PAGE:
Unlike earlier Trojans, which used the WMA format only to mask their presence on the system (i.e., the infected objects were not music files), this worm infects audio files. According to Kaspersky Lab virus analysts, this is the first such case. The likelihood of a successful attack is increased because most users trust their audio files and do not associate them with possible infections. It should be noted that the file on the counterfeit web page is digitally signed by Inter Technologies and is identified by, the resource that issued the digital signature, as trusted.

As Dr. Raymond Stantz would say, "This is a really nasty one!"

Tuesday, July 15, 2008

Moo On Over Greenhouse Gasses

Oh give me a home where the buffalo roam,
and I'll give you a whole lot of gas. reports on a study by scientists at the National Institute of Agricultural Technology in Argentina. By attaching plastic balloons to the backs of cows and running collection tubes from their stomachs, scientists were surprised to find that a standard cow produces between 800 to 1,000 liters of "emissions" (mostly methane) each day.

Why do this?

Well, if you must know, methane is 23 times more effective than carbon dioxide at trapping heat in the atmosphere.

The misguided scientists are now studying how changes in a cow's diet can reduce the amount of methane. It seems to me that capturing and using the methane as an alternative fuel would make a whole lot more sense. I'm studying this myself, and I'll give you an update on my findings.... as soon as I can get my feet back on the ground.

Monday, July 14, 2008

Musical Monday - Putin on the Ritz

A well-done musical parody, featuring Bush and Putin (my two favorite sub-humans).
Some little pop-up ads appear at the bottom of the play screen -- you can X out of them.

[It's gone  :-(   ]

(A tip of the hat to Marta for sharing this with me.)

Friday, July 11, 2008

A Sure Thing?

I remember having to do a history paper back when I was in the fourth grade. The title of my paper was Phoenicia, Land of the Arts. I illustrated it in an old-fashioned cut 'n paste style, with illustrations from old National Geographic magazines. In an inspired burst of creativity, I made the title page and headers out of assorted fonts and letters that I also clipped from magazines -- the colorful ransom letter effect worked well with my subject matter. It was a well-deserved "A," IMHO.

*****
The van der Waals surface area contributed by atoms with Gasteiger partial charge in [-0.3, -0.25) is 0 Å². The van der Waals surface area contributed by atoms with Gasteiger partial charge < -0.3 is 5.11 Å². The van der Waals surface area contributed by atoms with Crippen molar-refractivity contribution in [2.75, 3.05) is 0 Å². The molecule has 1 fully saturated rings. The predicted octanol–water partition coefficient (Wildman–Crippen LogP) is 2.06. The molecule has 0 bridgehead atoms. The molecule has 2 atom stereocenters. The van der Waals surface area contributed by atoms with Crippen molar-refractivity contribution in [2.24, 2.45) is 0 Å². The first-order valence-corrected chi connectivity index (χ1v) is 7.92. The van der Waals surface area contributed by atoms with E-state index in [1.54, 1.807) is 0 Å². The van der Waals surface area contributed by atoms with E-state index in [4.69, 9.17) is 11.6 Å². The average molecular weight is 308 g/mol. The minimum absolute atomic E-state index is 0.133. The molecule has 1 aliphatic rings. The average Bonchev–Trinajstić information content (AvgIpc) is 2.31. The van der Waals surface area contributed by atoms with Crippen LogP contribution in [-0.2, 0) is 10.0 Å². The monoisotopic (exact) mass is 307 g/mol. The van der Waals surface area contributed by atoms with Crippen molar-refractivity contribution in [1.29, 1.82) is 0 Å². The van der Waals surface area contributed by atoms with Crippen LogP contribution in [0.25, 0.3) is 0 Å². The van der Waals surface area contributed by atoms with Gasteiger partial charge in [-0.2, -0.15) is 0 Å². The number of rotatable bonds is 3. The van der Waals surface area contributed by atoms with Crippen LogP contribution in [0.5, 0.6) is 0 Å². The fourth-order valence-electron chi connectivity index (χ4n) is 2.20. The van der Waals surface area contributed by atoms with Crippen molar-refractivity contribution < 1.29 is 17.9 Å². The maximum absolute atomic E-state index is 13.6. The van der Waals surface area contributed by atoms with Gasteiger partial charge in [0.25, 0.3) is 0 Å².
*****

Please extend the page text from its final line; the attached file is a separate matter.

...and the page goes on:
Some time later, when I had another paper to do, I used the same ransom note technique on the title page. I don't remember the paper topic or the grade, but I remember that it didn't go over that well a second time. Maybe if it had been another teacher...
The point (you're surprised that I have one?) of this anecdote is that it has a certain similarity to recent political activity. In the last presidential election, a lot of political hay was made of John Kerry's flip-flopping.
I Actually Did Vote for the $87 Billion, Before I voted Against It
Well, hey, it worked in 2004. Let's try it again. So John McCain supporters are making ham-fisted attempts at painting opponent Barack Obama as a flip-flopper on Iraq troop withdrawal (or anything else that might work, for that matter). I guess that this tiresome recycling of the "tried-and-true" is second nature for a conservative.
While we are at it, perhaps Obama has a Dukakis/Willie Horton-style spectre that we can raise.
Really, I'm only kidding.

Thursday, July 10, 2008

Academic Freedom is Just Another Word

A July 9 New Scientist article, New legal threat to teaching evolution in the US, warns that "Intelligent Design" is once again worming its way back into education. Although Intelligent Design received a legal trouncing in Dover, Pennsylvania, back in 2005, the folks behind it have been hard at work putting new lipstick on that pig.

On the heels of Ben Stein's 2008 movie, Expelled: No Intelligence Allowed, the new wedge issue has become academic freedom. But this isn't the academic freedom that grants academics the ability to do research and publish, it is the freedom to legislate that high school teachers must teach "the controversy" and "critical thinking skills."

Yes, I can see where one's belief in a literal interpretation of the Bible goes hand-in-hand with the exercise of one's critical thinking skills.

It's sobering to hear (actually, it makes me want to do a double) that the governor of Louisiana, who is a strong supporter of this bold new interpretation of academic freedom, is on the short list as a potential vice presidential nominee for John McCain. Praise the Lord and pass the snakes!